String Interpolation And Replacement

adminguy's picture
Posted December 8th, 2014 by adminguy
If you have programmed in Java, you would know how cumbersome it is to concatenate multiple Strings in one statement. Imagine you are iterating over a database ResultSet which yields the name, age, and nationality of employees in a company, and you need to print these details on the screen. It's a simple example, but stay with me - it will lead to an interesting concept which spans across multiple programming languages. 
Coming back to the print statement - many developers new to Java would probably write something like this:
String name = // get the 'name' column from the result set
String country = // get the 'country' column from the result set
String age = // get the 'age' column from the result set

System.out.println(name + " is from " + country + " and is " + age + " years old");
This is not only cumbersome and difficult to read, but also error prone, because missing out a space, will create unreadable output. If you are wondering how, try replacing " and is " with "and is " in the String above, and see what it prints. 
An alternate, less error prone, and more readable way of writing the same code in Java is:
String template = "%s is from %s and is %s years old.";
System.out.println(String.format(template, name, country, age));
This is also known as String templating, because first we create a template string with placeholders, and then substitute the placeholders with actual values. It's a step ahead from what we did earlier, but if Java was a dynamic programming language, we could have used String interpolation, which is even more elegant. 
String interpolation, if it did exist in Java, would allow us to put variables right inside the String, such that those variables would be evaluated to actual values at runtime. Something like this: 
System.out.println("$name is from $country and is $age years old.");
See how elegant it is - greater clarity, less error prone, and fewer lines of code.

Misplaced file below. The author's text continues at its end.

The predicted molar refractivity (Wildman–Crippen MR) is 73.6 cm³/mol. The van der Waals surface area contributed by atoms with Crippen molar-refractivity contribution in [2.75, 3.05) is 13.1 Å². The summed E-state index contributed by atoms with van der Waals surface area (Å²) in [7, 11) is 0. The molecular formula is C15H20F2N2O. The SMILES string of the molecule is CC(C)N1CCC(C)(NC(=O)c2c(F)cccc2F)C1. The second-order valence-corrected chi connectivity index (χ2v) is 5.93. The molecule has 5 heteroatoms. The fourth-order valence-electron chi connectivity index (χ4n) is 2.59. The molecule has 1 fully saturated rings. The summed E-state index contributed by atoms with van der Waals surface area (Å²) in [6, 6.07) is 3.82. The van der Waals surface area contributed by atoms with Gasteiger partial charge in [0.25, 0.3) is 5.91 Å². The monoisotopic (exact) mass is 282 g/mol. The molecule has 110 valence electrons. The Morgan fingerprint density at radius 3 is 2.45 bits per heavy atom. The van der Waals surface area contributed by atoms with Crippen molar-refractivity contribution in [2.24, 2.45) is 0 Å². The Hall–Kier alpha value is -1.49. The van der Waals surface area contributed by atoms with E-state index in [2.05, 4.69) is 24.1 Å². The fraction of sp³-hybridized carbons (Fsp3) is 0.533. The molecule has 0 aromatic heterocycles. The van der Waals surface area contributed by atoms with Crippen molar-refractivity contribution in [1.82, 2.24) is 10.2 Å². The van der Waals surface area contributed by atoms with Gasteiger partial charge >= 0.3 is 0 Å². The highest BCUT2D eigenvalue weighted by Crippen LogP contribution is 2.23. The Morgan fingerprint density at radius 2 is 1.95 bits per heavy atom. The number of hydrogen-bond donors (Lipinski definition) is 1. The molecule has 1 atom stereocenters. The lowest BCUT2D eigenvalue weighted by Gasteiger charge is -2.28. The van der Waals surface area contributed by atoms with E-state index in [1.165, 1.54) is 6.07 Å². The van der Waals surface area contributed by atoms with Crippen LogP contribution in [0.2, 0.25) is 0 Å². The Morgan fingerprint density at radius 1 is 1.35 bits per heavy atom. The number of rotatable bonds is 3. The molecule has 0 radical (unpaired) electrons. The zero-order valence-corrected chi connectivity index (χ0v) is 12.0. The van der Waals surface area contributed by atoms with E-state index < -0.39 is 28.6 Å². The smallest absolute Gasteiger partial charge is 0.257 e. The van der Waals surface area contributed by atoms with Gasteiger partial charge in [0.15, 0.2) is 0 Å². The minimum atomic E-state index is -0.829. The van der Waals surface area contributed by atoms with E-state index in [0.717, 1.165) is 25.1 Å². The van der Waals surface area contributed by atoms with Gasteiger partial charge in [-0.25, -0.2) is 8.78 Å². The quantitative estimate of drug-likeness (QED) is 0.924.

Java does not support String interpolation because it is a statically typed language, but Groovy a dynamic language which compiles to JVM bytecode does support it. Here's how:
def name = // get 'name' column from result set
def country = // get 'country' column from result set
def age = // get 'age' column from result set
println """${name} is from ${country} and is ${age} years old"""
Since Groovy was strongly influenced by Ruby, we would expect String interpolation to be supported by Ruby also - and it certainly is:
name = // the name
country = // the country
age = // the age
puts "#{name} is from #{country} and is #{age} years old"
Python unfortunately does not support String interpolation in the same spirit as Groovy or Ruby, but we can get close with a little Pythonic twist.
name = // the name
country = // the country
age = // the age
#The 's' in %(country)s is very important
print("%(name)s is from %(country)s and is %(age)s years old" % locals())
String interpolation is supported in several programming languages. You may have to search for how to achieve it in your favorite language, but the search should be worth the time spent, because it will get you to write idiomatic code in your language. The code will reflect the effort you put into honing your craft. It will tell tales about your depth of knowledge, and will whisper to bystanders about the developer who really cares for his craft. 
Do tell us how String interpolation is supported in your favorite programming language.
Technical Word Power
Before we say goodbye we would like to upload a technical phrase into your memory. Do you know what the phrase idiomatic code means in Computer Science ? 
Interestingly I could not find a definition for this phrase from any well known source. Looks like it's one of those things which programmers get by engaging with their community of practice. But this SO thread defines idiomatic code as - "Idiomatic means following the conventions of the language. You want to find the easiest and most common ways of accomplishing a task rather than porting your knowledge from a different language."